Women Veterans in their early 20s to their 70s walk through the doors at the Abilene Vet Center each week to receive services, but on June 11 they were recognized for their military service with a special event.

June 12 was Women Veterans Day and the anniversary of when the Women’s Armed Services Integration Act was signed into law. Abilene Vet Center staff members held a luncheon to honor women Veterans and to show their appreciation.

“Today is an event to recognize our women Veterans and to honor them with this luncheon,” said Patricia Meiron, readjustment therapist. “When people think of Veterans, they often think of men, and today we are recognizing both men and women – they’re Veterans too.”


Abilene Vet Center provides counseling and therapeutic services to Veterans, active duty military service members, Reserve and Guard.

“A lot of women don’t like to even acknowledge they are Veterans,” said Meiron “We want to recognize the challenges female Veterans have. Also, we want to provide recognition for their service and benefits they have earned.”

Pictured above, Meiron talks with Army Veteran Lisa Jaramillo, right, and Air Force Veteran Patricia Correia at the Women Veterans Day luncheon.

Women Veterans drove from surrounding towns, some more than an hour away, to attend the event. Lunch was provided for them and their families. Gift bags were given to each woman Veteran as a thank you.

Last year’s event

Last year, after brainstorming among the Vet Center staff, a small causal breakfast was held to honor Women Veterans Day. The camaraderie and friendship formed was quite special.

“We see many female Veterans at our Vet Center. During last year’s planning, we thought, ‘Wouldn’t it be great to honor them on Women Veterans Day?'” Meiron asked. “We had eight women in attendance. They loved visiting with each other. Some of them had been isolated, especially with the pandemic, so it was a positive experience for all being together. We formed a casual therapy support group with the women. It’s become a support group out of the Vet Center. They took each other’s phone numbers and contact each other on their own time. That was a successful byproduct of last year’s event.”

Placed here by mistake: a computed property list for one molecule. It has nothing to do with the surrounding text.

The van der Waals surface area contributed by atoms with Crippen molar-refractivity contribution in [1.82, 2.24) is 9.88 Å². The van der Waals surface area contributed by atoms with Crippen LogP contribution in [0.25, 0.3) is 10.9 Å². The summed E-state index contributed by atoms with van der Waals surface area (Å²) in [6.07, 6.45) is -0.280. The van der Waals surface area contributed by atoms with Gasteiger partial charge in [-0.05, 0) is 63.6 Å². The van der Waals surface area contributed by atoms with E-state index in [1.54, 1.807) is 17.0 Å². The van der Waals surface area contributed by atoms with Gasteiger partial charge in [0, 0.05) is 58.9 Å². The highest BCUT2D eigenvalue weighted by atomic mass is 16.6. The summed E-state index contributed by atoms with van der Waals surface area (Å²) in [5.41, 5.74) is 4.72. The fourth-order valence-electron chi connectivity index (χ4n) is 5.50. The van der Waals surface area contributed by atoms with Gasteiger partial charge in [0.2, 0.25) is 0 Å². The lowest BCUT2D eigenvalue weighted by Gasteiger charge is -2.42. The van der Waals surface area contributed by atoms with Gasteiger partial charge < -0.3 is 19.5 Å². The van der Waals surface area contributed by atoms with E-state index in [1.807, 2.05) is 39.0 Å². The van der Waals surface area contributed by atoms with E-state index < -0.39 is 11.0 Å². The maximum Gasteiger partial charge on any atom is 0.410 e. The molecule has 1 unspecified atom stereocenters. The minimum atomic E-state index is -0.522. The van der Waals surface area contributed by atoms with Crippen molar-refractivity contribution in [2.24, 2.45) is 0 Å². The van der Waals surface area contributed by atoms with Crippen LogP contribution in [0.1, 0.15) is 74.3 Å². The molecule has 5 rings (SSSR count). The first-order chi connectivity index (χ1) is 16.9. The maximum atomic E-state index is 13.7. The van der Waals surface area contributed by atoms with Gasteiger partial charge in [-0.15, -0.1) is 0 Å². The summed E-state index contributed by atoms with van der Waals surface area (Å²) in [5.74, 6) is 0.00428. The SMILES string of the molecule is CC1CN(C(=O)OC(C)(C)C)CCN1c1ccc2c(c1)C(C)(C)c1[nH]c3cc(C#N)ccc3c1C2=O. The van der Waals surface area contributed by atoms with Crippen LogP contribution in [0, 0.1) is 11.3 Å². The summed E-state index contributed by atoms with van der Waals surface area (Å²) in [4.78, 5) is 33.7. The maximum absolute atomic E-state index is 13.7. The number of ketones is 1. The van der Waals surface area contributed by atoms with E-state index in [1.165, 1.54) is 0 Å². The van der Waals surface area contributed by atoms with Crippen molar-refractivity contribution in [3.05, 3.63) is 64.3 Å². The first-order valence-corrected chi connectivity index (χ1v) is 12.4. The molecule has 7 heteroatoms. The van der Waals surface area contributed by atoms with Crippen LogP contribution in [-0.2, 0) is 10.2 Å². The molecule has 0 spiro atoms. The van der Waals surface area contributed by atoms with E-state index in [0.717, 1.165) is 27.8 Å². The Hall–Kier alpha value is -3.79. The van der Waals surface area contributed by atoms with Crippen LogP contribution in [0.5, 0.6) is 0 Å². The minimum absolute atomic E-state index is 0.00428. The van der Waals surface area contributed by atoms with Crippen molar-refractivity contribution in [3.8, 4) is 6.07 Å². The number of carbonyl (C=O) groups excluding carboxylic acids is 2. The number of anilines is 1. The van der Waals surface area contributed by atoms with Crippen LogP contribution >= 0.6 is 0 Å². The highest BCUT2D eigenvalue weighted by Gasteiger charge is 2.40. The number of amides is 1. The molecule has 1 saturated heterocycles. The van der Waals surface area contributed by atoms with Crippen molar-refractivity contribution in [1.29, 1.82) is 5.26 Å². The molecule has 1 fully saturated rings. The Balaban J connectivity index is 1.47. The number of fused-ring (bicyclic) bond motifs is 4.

This year’s event

This year, more than 20 guests attended the event, one of which was Air Force Veteran Mieka Pugh.

“It was great interacting with other women Veterans and to be recognized,” Pugh said. “I enjoyed catching up and seeing how everyone is progressing with their post military careers. We had fellowship with other female Veterans. It means a lot to each of us to have the Vet Center. It’s a place to go where we can reconnect with one another.”

Pugh retired from the Air Force after 22 years in uniform. Some of her duty assignments included time in Alaska, Korea and Texas.

“I enjoy interacting with Veterans and helping them understand how much they’re worth,” Meiron added. “A lot of times, they get beaten down with things from their past and trying to break new ground in future careers. I really want to help them benefit from therapy and get back their self-esteem, self-worth and live a good post military life. And here at the Vet Center, we really see a lot of success from that.”

Jennifer Roy is a public affairs specialist for the Dallas Regional Office of Public Affairs.

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Published on Jun. 27, 2021

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